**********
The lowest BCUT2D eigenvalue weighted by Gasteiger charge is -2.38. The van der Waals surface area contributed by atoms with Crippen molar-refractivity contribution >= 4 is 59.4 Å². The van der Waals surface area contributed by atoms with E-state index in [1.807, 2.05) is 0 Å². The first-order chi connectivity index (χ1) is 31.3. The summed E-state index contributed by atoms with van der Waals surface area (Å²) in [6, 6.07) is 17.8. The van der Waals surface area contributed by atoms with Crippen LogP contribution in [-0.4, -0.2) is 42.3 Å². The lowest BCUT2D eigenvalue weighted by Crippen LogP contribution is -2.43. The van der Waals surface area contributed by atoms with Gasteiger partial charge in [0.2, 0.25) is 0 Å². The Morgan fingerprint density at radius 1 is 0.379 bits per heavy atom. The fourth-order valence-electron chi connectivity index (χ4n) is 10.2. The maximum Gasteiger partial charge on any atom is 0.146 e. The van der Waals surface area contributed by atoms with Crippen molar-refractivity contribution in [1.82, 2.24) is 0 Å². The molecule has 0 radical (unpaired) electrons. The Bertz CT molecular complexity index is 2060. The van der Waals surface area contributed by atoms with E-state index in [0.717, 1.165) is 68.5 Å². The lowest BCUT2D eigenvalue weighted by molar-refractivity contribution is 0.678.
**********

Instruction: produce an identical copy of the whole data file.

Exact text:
The lowest BCUT2D eigenvalue weighted by Gasteiger charge is -2.38. The van der Waals surface area contributed by atoms with Crippen molar-refractivity contribution >= 4 is 59.4 Å². The van der Waals surface area contributed by atoms with E-state index in [1.807, 2.05) is 0 Å². The first-order chi connectivity index (χ1) is 31.3. The summed E-state index contributed by atoms with van der Waals surface area (Å²) in [6, 6.07) is 17.8. The van der Waals surface area contributed by atoms with Crippen LogP contribution in [-0.4, -0.2) is 42.3 Å². The lowest BCUT2D eigenvalue weighted by Crippen LogP contribution is -2.43. The van der Waals surface area contributed by atoms with Gasteiger partial charge in [0.2, 0.25) is 0 Å². The Morgan fingerprint density at radius 1 is 0.379 bits per heavy atom. The fourth-order valence-electron chi connectivity index (χ4n) is 10.2. The maximum Gasteiger partial charge on any atom is 0.146 e. The van der Waals surface area contributed by atoms with Crippen molar-refractivity contribution in [1.82, 2.24) is 0 Å². The molecule has 0 radical (unpaired) electrons. The Bertz CT molecular complexity index is 2060. The van der Waals surface area contributed by atoms with E-state index in [0.717, 1.165) is 68.5 Å². The lowest BCUT2D eigenvalue weighted by molar-refractivity contribution is 0.678.